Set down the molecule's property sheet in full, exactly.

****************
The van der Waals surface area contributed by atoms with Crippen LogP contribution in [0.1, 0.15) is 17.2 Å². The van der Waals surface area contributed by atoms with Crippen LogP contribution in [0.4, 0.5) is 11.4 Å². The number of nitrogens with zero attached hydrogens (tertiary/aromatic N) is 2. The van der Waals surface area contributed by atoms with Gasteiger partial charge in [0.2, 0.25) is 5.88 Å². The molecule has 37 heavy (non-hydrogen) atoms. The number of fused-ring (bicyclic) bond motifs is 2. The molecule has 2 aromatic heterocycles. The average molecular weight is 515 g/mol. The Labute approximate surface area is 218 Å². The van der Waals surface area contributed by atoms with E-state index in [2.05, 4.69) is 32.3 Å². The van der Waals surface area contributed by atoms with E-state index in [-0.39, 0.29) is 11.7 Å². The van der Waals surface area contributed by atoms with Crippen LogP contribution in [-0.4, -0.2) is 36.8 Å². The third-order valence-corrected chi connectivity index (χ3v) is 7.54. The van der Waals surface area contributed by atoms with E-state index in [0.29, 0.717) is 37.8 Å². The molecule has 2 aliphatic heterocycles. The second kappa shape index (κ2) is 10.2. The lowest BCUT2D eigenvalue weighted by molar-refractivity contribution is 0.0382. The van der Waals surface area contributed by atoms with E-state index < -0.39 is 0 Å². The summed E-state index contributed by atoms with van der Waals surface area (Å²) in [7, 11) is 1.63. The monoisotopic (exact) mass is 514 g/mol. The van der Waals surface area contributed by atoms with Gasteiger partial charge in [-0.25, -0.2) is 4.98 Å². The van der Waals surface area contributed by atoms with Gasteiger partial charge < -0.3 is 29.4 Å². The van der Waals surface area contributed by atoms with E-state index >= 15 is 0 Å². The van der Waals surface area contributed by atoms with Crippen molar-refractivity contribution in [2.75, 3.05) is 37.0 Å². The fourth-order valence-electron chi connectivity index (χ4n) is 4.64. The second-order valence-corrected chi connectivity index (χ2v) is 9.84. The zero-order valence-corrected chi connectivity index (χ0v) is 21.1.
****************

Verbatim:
The van der Waals surface area contributed by atoms with Crippen LogP contribution in [0.1, 0.15) is 17.2 Å². The van der Waals surface area contributed by atoms with Crippen LogP contribution in [0.4, 0.5) is 11.4 Å². The number of nitrogens with zero attached hydrogens (tertiary/aromatic N) is 2. The van der Waals surface area contributed by atoms with Gasteiger partial charge in [0.2, 0.25) is 5.88 Å². The molecule has 37 heavy (non-hydrogen) atoms. The number of fused-ring (bicyclic) bond motifs is 2. The molecule has 2 aromatic heterocycles. The average molecular weight is 515 g/mol. The Labute approximate surface area is 218 Å². The van der Waals surface area contributed by atoms with E-state index in [2.05, 4.69) is 32.3 Å². The van der Waals surface area contributed by atoms with E-state index in [-0.39, 0.29) is 11.7 Å². The van der Waals surface area contributed by atoms with Crippen LogP contribution in [-0.4, -0.2) is 36.8 Å². The third-order valence-corrected chi connectivity index (χ3v) is 7.54. The van der Waals surface area contributed by atoms with E-state index in [0.29, 0.717) is 37.8 Å². The molecule has 2 aliphatic heterocycles. The second kappa shape index (κ2) is 10.2. The lowest BCUT2D eigenvalue weighted by molar-refractivity contribution is 0.0382. The van der Waals surface area contributed by atoms with E-state index < -0.39 is 0 Å². The summed E-state index contributed by atoms with van der Waals surface area (Å²) in [7, 11) is 1.63. The monoisotopic (exact) mass is 514 g/mol. The van der Waals surface area contributed by atoms with Gasteiger partial charge in [-0.25, -0.2) is 4.98 Å². The van der Waals surface area contributed by atoms with Gasteiger partial charge < -0.3 is 29.4 Å². The van der Waals surface area contributed by atoms with E-state index >= 15 is 0 Å². The van der Waals surface area contributed by atoms with Crippen molar-refractivity contribution in [2.75, 3.05) is 37.0 Å². The fourth-order valence-electron chi connectivity index (χ4n) is 4.64. The second-order valence-corrected chi connectivity index (χ2v) is 9.84. The zero-order valence-corrected chi connectivity index (χ0v) is 21.1.